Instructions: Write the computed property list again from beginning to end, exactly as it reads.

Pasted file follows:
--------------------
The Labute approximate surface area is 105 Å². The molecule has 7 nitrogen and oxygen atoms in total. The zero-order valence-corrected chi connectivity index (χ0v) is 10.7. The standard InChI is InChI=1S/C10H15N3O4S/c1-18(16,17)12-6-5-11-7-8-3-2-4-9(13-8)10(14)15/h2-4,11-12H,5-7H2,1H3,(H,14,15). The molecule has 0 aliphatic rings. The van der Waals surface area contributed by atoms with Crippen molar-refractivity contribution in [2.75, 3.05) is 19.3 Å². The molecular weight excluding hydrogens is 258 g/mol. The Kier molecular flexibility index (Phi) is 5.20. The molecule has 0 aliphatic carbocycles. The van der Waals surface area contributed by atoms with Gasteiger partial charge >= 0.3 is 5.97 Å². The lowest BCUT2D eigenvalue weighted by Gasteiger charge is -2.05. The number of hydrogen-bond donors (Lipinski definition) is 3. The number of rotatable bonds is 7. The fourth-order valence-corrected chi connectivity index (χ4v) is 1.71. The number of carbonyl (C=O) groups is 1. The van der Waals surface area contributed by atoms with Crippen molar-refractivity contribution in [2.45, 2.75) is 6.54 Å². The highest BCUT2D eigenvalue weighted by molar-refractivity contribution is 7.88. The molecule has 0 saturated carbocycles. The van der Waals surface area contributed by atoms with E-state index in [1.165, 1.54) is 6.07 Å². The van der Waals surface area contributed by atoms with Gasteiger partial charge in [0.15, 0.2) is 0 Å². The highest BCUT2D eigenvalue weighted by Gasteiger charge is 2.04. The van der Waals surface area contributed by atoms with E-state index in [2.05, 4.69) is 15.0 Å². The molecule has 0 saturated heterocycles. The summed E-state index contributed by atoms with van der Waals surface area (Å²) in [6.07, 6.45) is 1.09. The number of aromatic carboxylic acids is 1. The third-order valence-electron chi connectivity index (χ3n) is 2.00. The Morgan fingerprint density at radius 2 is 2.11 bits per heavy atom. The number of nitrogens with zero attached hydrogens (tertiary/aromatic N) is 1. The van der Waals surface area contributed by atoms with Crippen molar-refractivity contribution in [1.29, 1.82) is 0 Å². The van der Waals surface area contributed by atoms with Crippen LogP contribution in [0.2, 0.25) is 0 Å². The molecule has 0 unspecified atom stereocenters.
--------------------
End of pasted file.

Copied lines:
The Labute approximate surface area is 105 Å². The molecule has 7 nitrogen and oxygen atoms in total. The zero-order valence-corrected chi connectivity index (χ0v) is 10.7. The standard InChI is InChI=1S/C10H15N3O4S/c1-18(16,17)12-6-5-11-7-8-3-2-4-9(13-8)10(14)15/h2-4,11-12H,5-7H2,1H3,(H,14,15). The molecule has 0 aliphatic rings. The van der Waals surface area contributed by atoms with Crippen molar-refractivity contribution in [2.75, 3.05) is 19.3 Å². The molecular weight excluding hydrogens is 258 g/mol. The Kier molecular flexibility index (Phi) is 5.20. The molecule has 0 aliphatic carbocycles. The van der Waals surface area contributed by atoms with Gasteiger partial charge >= 0.3 is 5.97 Å². The lowest BCUT2D eigenvalue weighted by Gasteiger charge is -2.05. The number of hydrogen-bond donors (Lipinski definition) is 3. The number of rotatable bonds is 7. The fourth-order valence-corrected chi connectivity index (χ4v) is 1.71. The number of carbonyl (C=O) groups is 1. The van der Waals surface area contributed by atoms with Crippen molar-refractivity contribution in [2.45, 2.75) is 6.54 Å². The highest BCUT2D eigenvalue weighted by molar-refractivity contribution is 7.88. The molecule has 0 saturated carbocycles. The van der Waals surface area contributed by atoms with E-state index in [1.165, 1.54) is 6.07 Å². The van der Waals surface area contributed by atoms with Gasteiger partial charge in [0.15, 0.2) is 0 Å². The highest BCUT2D eigenvalue weighted by Gasteiger charge is 2.04. The van der Waals surface area contributed by atoms with E-state index in [2.05, 4.69) is 15.0 Å². The molecule has 0 saturated heterocycles. The summed E-state index contributed by atoms with van der Waals surface area (Å²) in [6.07, 6.45) is 1.09. The number of aromatic carboxylic acids is 1. The third-order valence-electron chi connectivity index (χ3n) is 2.00. The Morgan fingerprint density at radius 2 is 2.11 bits per heavy atom. The number of nitrogens with zero attached hydrogens (tertiary/aromatic N) is 1. The van der Waals surface area contributed by atoms with Crippen molar-refractivity contribution in [1.29, 1.82) is 0 Å². The van der Waals surface area contributed by atoms with Crippen LogP contribution in [0.2, 0.25) is 0 Å². The molecule has 0 unspecified atom stereocenters.